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Water at Work

Water has been an important source of power on Exmoor for centuries. Used first for grinding corn, the water wheel was gradually adapted to a variety of tasks and only in this century has it been ousted by modern power supplies. In the medieval villages there were mills for fulling woollen cloth. With the introduction of machinery, farmers installed wheels to work threshing machines, feed crushers and root pulpers. On estates there were saw-mills. Water wheels drove the pumps, whims and crushers in the Exmoor mines and pulled loads and worked pumps in the limestone quarries.

In 1890 a hydro generating plant was installed at Lynmouth to supply electricity to the town. Dulverton and Porlock followed with similar schemes. The Lynmouth plant continued in use until 1952 when the station was destroyed in the great flood, but a new plant elsewhere in Lynmouth supplies electricity to the National Grid. Some private houses had their own hydro-driven generators but perhaps the most unusual use was a wheel at Woolhanger which provided the power to drive the bellows of a pipe-organ!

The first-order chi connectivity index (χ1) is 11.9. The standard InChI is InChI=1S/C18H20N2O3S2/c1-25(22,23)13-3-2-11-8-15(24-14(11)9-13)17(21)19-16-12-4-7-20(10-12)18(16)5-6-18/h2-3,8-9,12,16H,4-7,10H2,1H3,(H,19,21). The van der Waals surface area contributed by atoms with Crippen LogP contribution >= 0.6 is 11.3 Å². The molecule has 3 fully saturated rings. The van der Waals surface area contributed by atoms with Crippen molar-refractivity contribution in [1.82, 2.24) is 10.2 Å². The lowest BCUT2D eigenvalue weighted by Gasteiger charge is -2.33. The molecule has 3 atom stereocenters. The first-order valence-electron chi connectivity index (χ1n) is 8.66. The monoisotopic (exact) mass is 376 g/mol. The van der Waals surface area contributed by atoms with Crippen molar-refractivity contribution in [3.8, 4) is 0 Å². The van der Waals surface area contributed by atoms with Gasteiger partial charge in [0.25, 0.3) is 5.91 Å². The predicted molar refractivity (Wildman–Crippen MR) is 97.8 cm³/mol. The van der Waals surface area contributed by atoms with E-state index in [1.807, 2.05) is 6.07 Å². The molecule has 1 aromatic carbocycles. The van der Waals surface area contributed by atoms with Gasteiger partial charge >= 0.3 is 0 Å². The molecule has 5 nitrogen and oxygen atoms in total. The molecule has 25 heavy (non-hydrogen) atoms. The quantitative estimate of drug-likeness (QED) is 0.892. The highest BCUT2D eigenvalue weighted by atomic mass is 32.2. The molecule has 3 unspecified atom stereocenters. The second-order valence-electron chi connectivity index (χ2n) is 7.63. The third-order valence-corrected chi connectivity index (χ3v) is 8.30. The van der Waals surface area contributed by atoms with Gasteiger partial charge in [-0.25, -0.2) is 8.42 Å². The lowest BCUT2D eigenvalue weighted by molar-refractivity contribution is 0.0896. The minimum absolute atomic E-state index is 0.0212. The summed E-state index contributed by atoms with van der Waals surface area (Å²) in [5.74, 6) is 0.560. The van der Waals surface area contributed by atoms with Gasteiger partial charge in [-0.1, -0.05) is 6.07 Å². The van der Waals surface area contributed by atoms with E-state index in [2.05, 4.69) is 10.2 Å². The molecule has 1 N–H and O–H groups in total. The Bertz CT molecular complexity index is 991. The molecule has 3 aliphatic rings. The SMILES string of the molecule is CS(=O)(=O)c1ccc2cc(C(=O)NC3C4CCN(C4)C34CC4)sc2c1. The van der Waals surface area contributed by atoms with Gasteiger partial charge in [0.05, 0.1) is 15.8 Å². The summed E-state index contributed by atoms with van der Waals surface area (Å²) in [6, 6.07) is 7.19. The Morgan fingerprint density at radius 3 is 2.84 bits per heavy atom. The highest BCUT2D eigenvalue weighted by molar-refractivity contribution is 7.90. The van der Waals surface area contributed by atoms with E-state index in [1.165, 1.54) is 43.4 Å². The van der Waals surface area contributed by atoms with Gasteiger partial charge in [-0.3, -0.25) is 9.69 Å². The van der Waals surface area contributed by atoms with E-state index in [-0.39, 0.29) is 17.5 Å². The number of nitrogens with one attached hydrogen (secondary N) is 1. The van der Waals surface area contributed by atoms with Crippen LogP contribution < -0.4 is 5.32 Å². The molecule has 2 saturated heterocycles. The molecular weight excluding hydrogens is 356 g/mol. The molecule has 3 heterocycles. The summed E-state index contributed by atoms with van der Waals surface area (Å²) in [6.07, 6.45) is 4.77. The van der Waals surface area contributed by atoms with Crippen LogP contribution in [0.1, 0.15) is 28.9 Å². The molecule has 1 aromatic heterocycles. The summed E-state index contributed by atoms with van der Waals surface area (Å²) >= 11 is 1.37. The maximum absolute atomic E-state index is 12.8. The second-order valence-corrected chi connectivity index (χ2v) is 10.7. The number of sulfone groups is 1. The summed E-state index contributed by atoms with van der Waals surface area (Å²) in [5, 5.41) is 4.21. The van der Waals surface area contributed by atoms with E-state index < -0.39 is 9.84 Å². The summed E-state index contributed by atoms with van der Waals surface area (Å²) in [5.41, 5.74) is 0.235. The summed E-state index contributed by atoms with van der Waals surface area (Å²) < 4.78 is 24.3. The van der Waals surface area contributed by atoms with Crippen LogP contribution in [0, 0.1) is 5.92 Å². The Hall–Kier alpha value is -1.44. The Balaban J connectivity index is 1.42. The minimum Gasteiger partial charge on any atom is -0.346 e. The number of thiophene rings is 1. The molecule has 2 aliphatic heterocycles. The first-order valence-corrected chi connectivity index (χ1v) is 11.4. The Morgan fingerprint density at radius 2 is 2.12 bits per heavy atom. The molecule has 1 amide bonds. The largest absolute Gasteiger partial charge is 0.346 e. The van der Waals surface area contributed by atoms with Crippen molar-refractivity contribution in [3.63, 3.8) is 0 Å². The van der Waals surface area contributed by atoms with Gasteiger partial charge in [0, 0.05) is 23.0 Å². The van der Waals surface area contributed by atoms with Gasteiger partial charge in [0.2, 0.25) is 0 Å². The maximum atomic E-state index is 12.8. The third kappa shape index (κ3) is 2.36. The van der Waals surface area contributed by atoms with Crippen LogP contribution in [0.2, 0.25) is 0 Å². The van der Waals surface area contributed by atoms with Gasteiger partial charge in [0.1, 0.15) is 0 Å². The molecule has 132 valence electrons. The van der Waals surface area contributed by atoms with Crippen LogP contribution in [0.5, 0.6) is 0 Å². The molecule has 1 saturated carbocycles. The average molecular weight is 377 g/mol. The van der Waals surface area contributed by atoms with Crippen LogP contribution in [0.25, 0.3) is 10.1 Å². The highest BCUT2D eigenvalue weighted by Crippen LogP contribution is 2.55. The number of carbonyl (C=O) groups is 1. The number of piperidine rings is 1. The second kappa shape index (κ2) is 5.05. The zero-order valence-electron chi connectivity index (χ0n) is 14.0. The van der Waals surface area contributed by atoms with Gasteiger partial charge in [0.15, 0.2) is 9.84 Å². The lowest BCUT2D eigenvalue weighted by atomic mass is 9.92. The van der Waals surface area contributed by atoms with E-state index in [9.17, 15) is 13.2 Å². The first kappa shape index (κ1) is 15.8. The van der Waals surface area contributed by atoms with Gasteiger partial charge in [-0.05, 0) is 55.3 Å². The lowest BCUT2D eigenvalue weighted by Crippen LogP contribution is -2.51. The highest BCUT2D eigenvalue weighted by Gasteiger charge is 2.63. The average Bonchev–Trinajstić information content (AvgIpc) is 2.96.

Recently, a new scheme was proposed for the East Lyn but did not proceed because of unfavourable economics and concerns about the ecological effects, particularly on the migrating salmon.

More successfully, a hydropower scheme was built in 1983 in the West Lyn Gorge at Lynmouth. This has a power output of 300 kilowatts, generating 1.5 million kilowatt-hours per year for the grid. The visitor centre there includes much of interest to children and adults alike, including working models.

Fact Sheet on the Glen Lyn Gorge Scheme